Should I go on a short-term mission trip this year? If so, where?

Our church recently announced this year’s short-term mission trips, and I was staring at the list. The glossy brochure, with its glowing descriptions of each destination and the life-impacting ministry we could do there, was very impressive. In keeping with our congregation of over 10,000, there were a lot of trips to choose from: Afghanistan, Myanmar, Israel, Egypt, India, Honduras, South Africa, Germany… with more to be added later. Our church is in partnership with missionaries and indigenous ministries in these and other places. Every year short-term teams are sent to help with projects, train local leaders, encourage missionaries, prayer-walk the neighborhoods, teach health and hygiene classes, provide medical care, lead Bible studies, love on orphaned kids, and “share the love of Christ in practical ways.”

At the same time, I finally read a book that a friend of ours had recommended (and that I mentioned on my blog) last year: When Helping Hurts: Alleviating Poverty Without Hurting the Poor… and Ourselves, by Steve Corbett. One of the points the author makes is that our good intentions don’t always translate cross-culturally into effective ministry. For example, when asked about the US team who came to rebuild hurricane-damaged houses for a congregation in El Salvador, the pastor there explained that it would have been better to just send them the money spent on plane fare. Not only could many more houses have been built, but local contractors and construction workers would have had jobs.

Corbett also points out that when westerners (a general term for those from the wealthy parts of the world) come bearing clothing, food, and other supplies, it creates dependency, reinforcing the mindset that the recipients can’t take care of themselves. There is a time and place for donated goods—in the immediate aftermath of a natural disaster, for example—but once the urgent crisis is over, it is much better to empower people to meet their own needs. Who knows the situation better than the people already living there?

Even “culturally neutral” ministry, such as leading Bible studies, holding vacation Bible schools, and training pastors, are not as straightforward as we would like to believe. Our western mindset inevitably intrudes when we read and interpret scripture.

So, what is a good-intentioned believer to do? While I don’t want to waste resources or underestimate the competence of local believers, I very much want to obey God when He calls me to love my neighbor, give to the poor, help widows and orphans, and be his witness to the ends of the earth. The question is more one of “where” than “what.” These are all things I can (and should) do in Colorado Springs, yet the need is so much greater elsewhere.

Caught in this tension, it’s easy to come down with a condition I call “holy paralysis.” Afraid of doing the wrong thing, we do nothing. I have to balance the above story about building houses with the statement made by a Sudanese man who benefited from one church’s trip: “You didn’t just send money. You cared enough to come yourself.”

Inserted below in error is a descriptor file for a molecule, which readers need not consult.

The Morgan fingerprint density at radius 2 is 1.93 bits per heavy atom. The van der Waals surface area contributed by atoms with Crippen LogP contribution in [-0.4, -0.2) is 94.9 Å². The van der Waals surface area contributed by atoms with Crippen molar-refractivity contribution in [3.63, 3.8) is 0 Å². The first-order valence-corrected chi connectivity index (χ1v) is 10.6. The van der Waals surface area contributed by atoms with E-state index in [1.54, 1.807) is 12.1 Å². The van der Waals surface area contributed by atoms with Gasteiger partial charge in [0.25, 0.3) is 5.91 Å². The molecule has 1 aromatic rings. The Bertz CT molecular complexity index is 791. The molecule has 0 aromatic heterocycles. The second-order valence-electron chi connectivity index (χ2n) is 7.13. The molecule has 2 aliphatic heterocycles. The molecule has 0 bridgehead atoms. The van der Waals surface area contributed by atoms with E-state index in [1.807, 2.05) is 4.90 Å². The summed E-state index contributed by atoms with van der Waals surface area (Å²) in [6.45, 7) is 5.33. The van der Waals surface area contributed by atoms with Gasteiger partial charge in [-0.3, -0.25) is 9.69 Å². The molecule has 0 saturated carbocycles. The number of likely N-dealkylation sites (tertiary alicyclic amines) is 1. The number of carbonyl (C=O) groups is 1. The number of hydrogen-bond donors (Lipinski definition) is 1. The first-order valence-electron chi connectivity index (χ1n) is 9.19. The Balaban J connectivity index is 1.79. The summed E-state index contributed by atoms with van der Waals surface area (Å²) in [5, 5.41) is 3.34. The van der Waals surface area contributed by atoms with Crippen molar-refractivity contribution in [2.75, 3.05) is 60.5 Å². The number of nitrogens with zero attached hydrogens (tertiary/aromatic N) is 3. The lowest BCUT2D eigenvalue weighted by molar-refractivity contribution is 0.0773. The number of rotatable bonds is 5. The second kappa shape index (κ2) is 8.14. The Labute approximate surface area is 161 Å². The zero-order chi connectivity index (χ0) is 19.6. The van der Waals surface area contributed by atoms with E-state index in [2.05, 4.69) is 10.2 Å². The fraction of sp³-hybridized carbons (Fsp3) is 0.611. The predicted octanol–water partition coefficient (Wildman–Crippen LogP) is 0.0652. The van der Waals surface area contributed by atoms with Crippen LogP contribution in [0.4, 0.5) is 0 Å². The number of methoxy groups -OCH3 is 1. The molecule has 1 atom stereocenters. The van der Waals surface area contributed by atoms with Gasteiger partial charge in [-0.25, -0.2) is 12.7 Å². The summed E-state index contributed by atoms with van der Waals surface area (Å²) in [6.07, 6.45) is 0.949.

I don’t know yet if God wants me to go on a ministry trip this year. On the plus side, our missions pastor told me my photography skills would be welcome on any of them. On the negative (or should I say faith-stretching) side, we certainly can’t afford the cost, and I hate to ask our supporters to cough up even more money. Still, if God wants me to go, the funding will be there.

Then there’s the bigger picture—how does a short-term trip fit into a long-term vision? Is it possible to make a significant impact in only a week or two? Or is going on a short-term trip just a way to check off “help other people” on my to-do list? What is my motivation? Am I truly desiring to love those I’ve never met, or could I be using this as an excuse for a guilt-free vacation (ouch!)?

Clearly, I have a lot of prayerful soul-searching to do.

What about you—have you been on a short- (or long-) term mission trip? How did your going help the people you went to serve? What did you learn? Did it change your life over the long run?

One thought on “Going

  1. I think going on short term missions can be life changing… both for you and for the people that you minister to. The best short trips partner up with ministries already present in those locations, so that they can continue to feed and minister after we’ve gone. For me, personally, missions truly helped transform my perspective on the world and life in general! And, it can help grow your desire to pray for the world and give even more. On the receiver’s side, yes, sometimes the “help” isn’t that helpful… but many people perceive the “help” as love in action, and love is far more powerful than any dollar. I say, GO! You have one life to live, and besides… Jesus commanded us to! It WILL change your life!

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